By Don Wallis
A protracted legal struggle benefits no one.
Jim Parsons’ article in the July issue of ENR outlines the continuing legal struggle between the construction industry and environmentalists over the 2015 Clean Water Rule enacted by the Obama administration.
The 2015 Rule “brings smaller, state-regulated waterways and wetlands under federal pollution-control jurisdiction.”
Environmentalist hailed the bill as a much needed measure to prevent the construction industry from destroying wetlands and smaller bodies of water during site work for building projects.
Contractors have argued vehemently that the Rule is unreasonably broad and restrictive, and adds another layer of unnecessary and expensive regulatory oversight to construction projects.
This is the classic environmental controversy— economic development and the jobs it produces vs. the protection of the environment.
It is also a classic, agonizingly slow legal standoff where both sides appear to be intractable. The controversy is in the process of working its torturous path through the courts. “The U.S. Supreme Court is scheduled to hear arguments this fall on whether the appellate court has jurisdiction over the challenges.” Only after this procedural issue has been decided can the appellate court’s review of the Rule begin.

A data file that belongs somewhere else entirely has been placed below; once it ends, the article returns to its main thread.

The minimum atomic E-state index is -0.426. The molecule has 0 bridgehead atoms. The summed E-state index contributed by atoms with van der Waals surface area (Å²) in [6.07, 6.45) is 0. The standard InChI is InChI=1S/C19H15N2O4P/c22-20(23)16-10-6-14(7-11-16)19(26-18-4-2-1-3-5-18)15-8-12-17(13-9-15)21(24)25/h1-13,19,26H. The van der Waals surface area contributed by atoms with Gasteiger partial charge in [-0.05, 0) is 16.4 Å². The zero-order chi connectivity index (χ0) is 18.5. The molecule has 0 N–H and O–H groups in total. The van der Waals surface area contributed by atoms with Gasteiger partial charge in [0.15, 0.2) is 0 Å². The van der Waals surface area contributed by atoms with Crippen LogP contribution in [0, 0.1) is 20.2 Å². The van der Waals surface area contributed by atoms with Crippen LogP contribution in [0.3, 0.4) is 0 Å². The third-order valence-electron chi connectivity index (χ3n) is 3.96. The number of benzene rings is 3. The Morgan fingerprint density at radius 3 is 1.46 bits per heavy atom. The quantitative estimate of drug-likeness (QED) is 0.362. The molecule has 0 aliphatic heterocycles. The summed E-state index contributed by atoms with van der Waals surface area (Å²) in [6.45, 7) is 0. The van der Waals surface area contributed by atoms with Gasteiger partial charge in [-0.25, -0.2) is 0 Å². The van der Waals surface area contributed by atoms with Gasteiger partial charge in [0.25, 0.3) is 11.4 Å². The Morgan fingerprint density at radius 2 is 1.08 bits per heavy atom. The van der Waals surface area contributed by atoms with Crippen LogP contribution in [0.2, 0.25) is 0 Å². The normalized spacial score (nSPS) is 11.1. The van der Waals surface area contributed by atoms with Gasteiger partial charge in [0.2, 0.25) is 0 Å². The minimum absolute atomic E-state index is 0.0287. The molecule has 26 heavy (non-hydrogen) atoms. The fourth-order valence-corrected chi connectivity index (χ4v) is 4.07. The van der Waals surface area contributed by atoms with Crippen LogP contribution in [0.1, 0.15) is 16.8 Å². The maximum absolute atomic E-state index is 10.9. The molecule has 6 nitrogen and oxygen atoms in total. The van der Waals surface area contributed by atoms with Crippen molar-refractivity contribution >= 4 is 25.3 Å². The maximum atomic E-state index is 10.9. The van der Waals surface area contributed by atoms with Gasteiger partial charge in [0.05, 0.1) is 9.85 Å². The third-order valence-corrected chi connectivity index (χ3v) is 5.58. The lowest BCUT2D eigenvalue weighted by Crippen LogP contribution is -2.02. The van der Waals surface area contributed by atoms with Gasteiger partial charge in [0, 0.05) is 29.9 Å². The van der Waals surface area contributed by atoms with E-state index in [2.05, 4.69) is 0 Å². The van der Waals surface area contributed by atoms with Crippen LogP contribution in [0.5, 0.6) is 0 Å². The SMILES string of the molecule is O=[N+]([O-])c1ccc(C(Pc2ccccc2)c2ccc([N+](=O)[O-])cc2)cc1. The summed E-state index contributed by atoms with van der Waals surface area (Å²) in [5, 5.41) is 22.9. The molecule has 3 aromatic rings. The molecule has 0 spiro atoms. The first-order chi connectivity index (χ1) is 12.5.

This is disheartening.
Every reasonable observer of the EPA knows that it has vastly exceeded its mandate to protect the “navigable waterways of the United States.” It is the posterchild of the Administrative State run amok.
It is also true that it is unconscionable for contractors to cavalierly destroy viable bodies of water in the pursuit of short-term profits.
The court system is designed to protect the rights of litigants and the rights of the general public.
Our society needs to be able to resolve controversies in a reasonable amount of time so we can move forward with some certainty as to what the law requires.
When the legal system allows litigants to bog down a lawsuit in years of litigation it does a disservice to the people of this country.
EPA-Corps Plan to Rescind 2105 Rule May Face Long Path, Jim Parsons, ENR, July 17, 2017.
Don Wallis has more than 40 years experience in residential and commercial construction, and land development. He also has a law degree and currently teaches Environmental Law at Santa Fe Community College.